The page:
Pubdate: Sun, 25 Jan 2015
Source: Express & Star (UK)
Copyright: Express & Star, 2015


Experts have raised concerns about a thriving Twitter cannabis culture.

During a single month, researchers identified more than seven million
tweets referring to marijuana, with "pro-pot" messages outnumbering
those opposed to the drug by 15 to one.

Most of those sending and receiving "pot tweets" were under the age of
25, and many in their teens, said the team.

US psychiatrist and lead author Dr Patricia Cavazos-Rehg, from the
Washington University Institute for Public Health, said: "It's a
concern because frequent marijuana use can affect brain structures and
interfere with cognitive function, emotional development and academic

"The younger people are when they begin using marijuana, the more
likely they are to become dependent. A lot of young people will phase
out of marijuana use as they get older, but unfortunately, we're not
good at predicting who those individuals are."

The findings, reported in the Journal of Adolescent Health, follow a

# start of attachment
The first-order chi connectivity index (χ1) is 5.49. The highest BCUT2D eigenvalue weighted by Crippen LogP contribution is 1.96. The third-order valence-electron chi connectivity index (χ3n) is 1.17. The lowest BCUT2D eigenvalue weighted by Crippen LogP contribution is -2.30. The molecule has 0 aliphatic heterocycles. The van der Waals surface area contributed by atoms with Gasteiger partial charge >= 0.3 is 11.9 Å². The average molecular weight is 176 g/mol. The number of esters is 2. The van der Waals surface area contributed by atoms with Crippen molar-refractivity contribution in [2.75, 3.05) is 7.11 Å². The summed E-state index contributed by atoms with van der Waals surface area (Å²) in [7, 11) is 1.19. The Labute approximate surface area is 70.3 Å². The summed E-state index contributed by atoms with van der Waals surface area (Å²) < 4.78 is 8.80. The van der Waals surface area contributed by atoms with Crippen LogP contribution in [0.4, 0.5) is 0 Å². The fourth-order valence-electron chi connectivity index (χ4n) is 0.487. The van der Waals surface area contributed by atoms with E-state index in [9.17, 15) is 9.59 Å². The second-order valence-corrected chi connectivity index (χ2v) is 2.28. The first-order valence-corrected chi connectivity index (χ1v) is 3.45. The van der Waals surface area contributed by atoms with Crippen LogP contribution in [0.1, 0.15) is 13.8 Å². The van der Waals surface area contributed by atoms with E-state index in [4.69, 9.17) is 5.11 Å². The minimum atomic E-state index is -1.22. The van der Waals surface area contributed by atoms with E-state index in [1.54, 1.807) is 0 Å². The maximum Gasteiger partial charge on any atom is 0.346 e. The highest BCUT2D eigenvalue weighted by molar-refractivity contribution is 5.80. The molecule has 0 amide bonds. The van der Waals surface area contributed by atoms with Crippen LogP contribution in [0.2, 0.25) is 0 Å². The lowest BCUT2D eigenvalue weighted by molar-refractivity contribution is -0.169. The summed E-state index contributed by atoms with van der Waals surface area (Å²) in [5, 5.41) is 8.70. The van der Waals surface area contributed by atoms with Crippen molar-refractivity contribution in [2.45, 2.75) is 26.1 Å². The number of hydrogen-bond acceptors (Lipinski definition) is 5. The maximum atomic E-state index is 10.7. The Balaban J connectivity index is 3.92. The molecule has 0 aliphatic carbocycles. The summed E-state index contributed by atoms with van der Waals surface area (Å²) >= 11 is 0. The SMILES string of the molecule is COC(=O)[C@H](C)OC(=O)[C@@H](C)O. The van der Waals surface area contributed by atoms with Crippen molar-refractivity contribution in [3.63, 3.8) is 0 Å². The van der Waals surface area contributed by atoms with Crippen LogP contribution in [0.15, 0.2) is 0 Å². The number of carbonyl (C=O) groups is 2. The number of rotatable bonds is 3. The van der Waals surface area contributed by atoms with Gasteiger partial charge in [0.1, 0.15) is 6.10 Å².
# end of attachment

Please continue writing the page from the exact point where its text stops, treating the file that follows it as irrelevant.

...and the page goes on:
computer search of tweets conducted between February 5 and March 5
last year.

Working with social media analytics company Simply Measured, the
researchers looked for every tweet that mentioned marijuana.

Using search terms such as "joint", "blunt", "weed", "stoner" and
"bong", the team turned up more than 7.6 million tweets referencing
the drug.

An examination of a random sample of almost 7,000 tweets from these
accounts revealed that 77% were pro-marijuana, 5% against, and 18%

Dr Cavazos-Rehg added: "Many people believe marijuana use is harmless,
and social media conversations almost certainly drive some of those
opinions, making the drug appear socially acceptable.

"Although we can't yet link pro-pot tweets to actual drug use, we
should be worried because many people are receiving these messages are
at an age when they are most likely to experiment with drugs and
develop problems with substance use."

People tweeting pro-marijuana messages had more than 50 million
Twitter followers - around 12 times more than those tweeting
anti-marijuana messages.

Pro-pot tweets were most commonly aimed at encouraging use of cannabis
and its legalisation, and made claims about the drug's health benefit.

And 10% of the pro-marijuana tweets were sent by individuals who said
they were taking the drug or high at the time.

Anti-marijuana tweets often states that the drug's users were "losers"
or unproductive, or that taking cannabis is unattractive.

They also stressed that the drug was harmful, or that the person
tweeting was against legalisation.

The scientists focused their analysis on Twitter accounts with more
than 775 followers, as well as those with "Klout scores" of 44 and

A Klout score measures social media influences on a scale of one to
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